Award Winning Poets Visit WHS

Briana Erickson

Briana Erickson, Entertainment Editor

A multitude of snaps erupted from the Wellington High School theatre Friday, January 20th, during sixth period.

Wellington was lucky to be graced with the presence of two professional poets. In town for the eight annual Palm Beach County Poetry Festival in Delray Beach, Vanessa Hidary, also known as the “Hebrew Mamita”, and Jamaal May recited a few poems to a crowd of Wellington High School pupils, who hung onto their every word.

Jamaal May, from Detroit, was fully equipped in his purple converse, black rimmed glasses, and his very own handmade heart shaped leggo pin pinned to the left side of his pocket shirt. He wears it while he recites his poems. Right above his heart.

With his enthusiastic and thrusting arms, May decided to recite about fear. He conveyed to the audience his poem, titled “Macrophobia”, which means the fear of waiting. The best way he describes it, as he flashes his pearly whites with a smile, is that it is a “love poem. Kinda.”

May, a man who was always “introverted” and “fearful of speaking in crowds,” spoke to Wellington with ease, and passionately delivered his rhymes and verses. His verses used to belong to his hip-hop group before he decided to enter his first poetry venue.

Before he realized to face his fear of crowds. Before he realized that “you can’t grow in life if you keep doing what you’re good at.”

May closed his performance with a dedication to David Blair, a poet who performed at the Wellington High theatre last year, and who passed away this summer. “A great friend of mine,” May said. Blair, an insanely big inspiration in May’s poetry career, was honored and paid tribute to with May’s beautiful recitation of Blair’s poem “Out There.”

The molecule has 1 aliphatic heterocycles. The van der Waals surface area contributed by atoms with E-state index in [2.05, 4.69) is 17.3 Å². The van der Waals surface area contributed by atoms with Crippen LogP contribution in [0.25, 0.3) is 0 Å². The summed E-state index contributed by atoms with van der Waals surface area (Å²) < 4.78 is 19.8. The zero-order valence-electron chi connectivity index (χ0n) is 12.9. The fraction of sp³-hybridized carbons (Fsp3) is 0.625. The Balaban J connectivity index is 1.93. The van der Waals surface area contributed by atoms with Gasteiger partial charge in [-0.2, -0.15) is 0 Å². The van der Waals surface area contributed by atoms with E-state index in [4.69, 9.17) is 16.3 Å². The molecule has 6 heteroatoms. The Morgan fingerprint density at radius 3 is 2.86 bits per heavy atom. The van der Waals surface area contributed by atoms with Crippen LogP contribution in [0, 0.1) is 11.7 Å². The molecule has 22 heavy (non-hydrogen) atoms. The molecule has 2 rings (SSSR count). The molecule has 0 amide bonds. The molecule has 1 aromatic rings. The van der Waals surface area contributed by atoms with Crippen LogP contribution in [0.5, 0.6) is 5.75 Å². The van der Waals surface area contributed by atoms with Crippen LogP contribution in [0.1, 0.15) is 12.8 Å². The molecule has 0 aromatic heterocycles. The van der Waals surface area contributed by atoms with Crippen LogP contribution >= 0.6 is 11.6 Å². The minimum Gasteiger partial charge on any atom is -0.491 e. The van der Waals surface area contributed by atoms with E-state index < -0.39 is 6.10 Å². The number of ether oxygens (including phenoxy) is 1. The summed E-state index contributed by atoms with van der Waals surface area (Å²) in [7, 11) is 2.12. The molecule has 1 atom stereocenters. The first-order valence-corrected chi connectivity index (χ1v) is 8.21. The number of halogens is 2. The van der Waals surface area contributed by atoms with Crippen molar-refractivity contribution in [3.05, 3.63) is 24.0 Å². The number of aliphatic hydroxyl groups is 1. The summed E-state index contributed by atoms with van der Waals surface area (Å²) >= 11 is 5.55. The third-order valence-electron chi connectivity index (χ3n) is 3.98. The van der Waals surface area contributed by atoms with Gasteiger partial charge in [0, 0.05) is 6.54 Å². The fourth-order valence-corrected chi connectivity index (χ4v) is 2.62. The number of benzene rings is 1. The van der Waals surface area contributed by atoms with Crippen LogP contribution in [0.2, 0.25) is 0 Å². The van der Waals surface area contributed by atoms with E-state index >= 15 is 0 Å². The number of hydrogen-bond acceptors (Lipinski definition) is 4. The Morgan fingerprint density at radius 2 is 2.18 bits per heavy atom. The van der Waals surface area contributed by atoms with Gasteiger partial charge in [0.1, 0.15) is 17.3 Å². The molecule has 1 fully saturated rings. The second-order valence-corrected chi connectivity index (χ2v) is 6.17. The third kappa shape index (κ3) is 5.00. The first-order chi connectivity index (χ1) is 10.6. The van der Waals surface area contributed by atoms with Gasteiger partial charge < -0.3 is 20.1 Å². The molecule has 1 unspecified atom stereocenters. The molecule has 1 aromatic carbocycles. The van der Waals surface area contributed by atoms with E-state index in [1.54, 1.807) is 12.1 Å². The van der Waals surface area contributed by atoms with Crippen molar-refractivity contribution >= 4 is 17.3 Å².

Vanessa Hidary, from NYC, was introduced by May, with a supportive and encouraging tone. He coaxed the audience to snap our fingers every time we think we’re “feeling” what she’s saying. And, when Hidary performed “PhD in Him”, a very anti-male poem, it is needless to say that there were a great many snaps coming from all the heartbroken teen girls in the room.

Vanessa’s poem titled “Hebrew Mamita”, about prejudice against anything in general, or, in her case, her being Jewish, was very inspiring and touched the hearts of the theatre. Her closing statement was “If someone tells you that you don’t look or act like your people… you just tell them they don’t look. Period.”

Both Jamaal May and Vanessa Hidary inspired those that witnessed their phenomenal display of talent. Their words, expressed with thrusts of the arm, and animated gestures, touched our ears and our minds with an interesting and relatable perspective on life.

And, with a new perspective and outlook, students departed from the theatre; snapping the whole way out.